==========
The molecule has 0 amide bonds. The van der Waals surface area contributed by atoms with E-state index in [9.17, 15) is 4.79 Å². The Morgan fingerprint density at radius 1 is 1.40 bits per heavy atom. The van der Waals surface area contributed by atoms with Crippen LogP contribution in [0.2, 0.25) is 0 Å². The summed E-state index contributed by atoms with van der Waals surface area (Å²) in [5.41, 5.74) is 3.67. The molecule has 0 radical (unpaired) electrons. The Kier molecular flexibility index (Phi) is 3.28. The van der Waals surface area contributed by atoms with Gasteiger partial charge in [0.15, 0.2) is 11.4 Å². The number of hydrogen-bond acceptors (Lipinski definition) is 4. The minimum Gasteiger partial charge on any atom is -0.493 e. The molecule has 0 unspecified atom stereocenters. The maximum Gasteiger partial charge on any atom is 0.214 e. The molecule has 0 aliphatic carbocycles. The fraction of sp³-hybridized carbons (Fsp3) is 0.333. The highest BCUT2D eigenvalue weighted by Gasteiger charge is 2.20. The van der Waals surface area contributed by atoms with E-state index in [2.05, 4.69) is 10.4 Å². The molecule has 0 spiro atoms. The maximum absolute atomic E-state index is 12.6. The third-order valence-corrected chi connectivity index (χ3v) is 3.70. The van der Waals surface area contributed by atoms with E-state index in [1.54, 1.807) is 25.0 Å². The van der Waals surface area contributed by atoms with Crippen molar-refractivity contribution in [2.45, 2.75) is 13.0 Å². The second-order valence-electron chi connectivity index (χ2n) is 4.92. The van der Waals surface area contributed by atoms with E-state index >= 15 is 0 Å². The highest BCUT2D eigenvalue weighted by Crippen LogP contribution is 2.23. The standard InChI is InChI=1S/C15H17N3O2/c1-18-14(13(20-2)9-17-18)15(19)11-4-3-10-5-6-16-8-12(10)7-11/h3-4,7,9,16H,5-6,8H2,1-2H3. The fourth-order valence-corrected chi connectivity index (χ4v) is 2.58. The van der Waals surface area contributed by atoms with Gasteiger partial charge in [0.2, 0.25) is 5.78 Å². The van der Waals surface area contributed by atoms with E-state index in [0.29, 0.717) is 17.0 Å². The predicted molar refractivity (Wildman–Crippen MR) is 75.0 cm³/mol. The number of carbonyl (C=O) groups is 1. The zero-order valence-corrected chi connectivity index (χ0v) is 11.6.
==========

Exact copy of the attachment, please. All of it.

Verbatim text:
The molecule has 0 amide bonds. The van der Waals surface area contributed by atoms with E-state index in [9.17, 15) is 4.79 Å². The Morgan fingerprint density at radius 1 is 1.40 bits per heavy atom. The van der Waals surface area contributed by atoms with Crippen LogP contribution in [0.2, 0.25) is 0 Å². The summed E-state index contributed by atoms with van der Waals surface area (Å²) in [5.41, 5.74) is 3.67. The molecule has 0 radical (unpaired) electrons. The Kier molecular flexibility index (Phi) is 3.28. The van der Waals surface area contributed by atoms with Gasteiger partial charge in [0.15, 0.2) is 11.4 Å². The number of hydrogen-bond acceptors (Lipinski definition) is 4. The minimum Gasteiger partial charge on any atom is -0.493 e. The molecule has 0 unspecified atom stereocenters. The maximum Gasteiger partial charge on any atom is 0.214 e. The molecule has 0 aliphatic carbocycles. The fraction of sp³-hybridized carbons (Fsp3) is 0.333. The highest BCUT2D eigenvalue weighted by Gasteiger charge is 2.20. The van der Waals surface area contributed by atoms with E-state index in [2.05, 4.69) is 10.4 Å². The molecule has 0 spiro atoms. The maximum absolute atomic E-state index is 12.6. The third-order valence-corrected chi connectivity index (χ3v) is 3.70. The van der Waals surface area contributed by atoms with E-state index in [1.54, 1.807) is 25.0 Å². The van der Waals surface area contributed by atoms with Crippen molar-refractivity contribution in [2.45, 2.75) is 13.0 Å². The second-order valence-electron chi connectivity index (χ2n) is 4.92. The van der Waals surface area contributed by atoms with E-state index >= 15 is 0 Å². The highest BCUT2D eigenvalue weighted by Crippen LogP contribution is 2.23. The standard InChI is InChI=1S/C15H17N3O2/c1-18-14(13(20-2)9-17-18)15(19)11-4-3-10-5-6-16-8-12(10)7-11/h3-4,7,9,16H,5-6,8H2,1-2H3. The fourth-order valence-corrected chi connectivity index (χ4v) is 2.58. The van der Waals surface area contributed by atoms with Gasteiger partial charge in [0.2, 0.25) is 5.78 Å². The van der Waals surface area contributed by atoms with E-state index in [0.29, 0.717) is 17.0 Å². The predicted molar refractivity (Wildman–Crippen MR) is 75.0 cm³/mol. The number of carbonyl (C=O) groups is 1. The zero-order valence-corrected chi connectivity index (χ0v) is 11.6.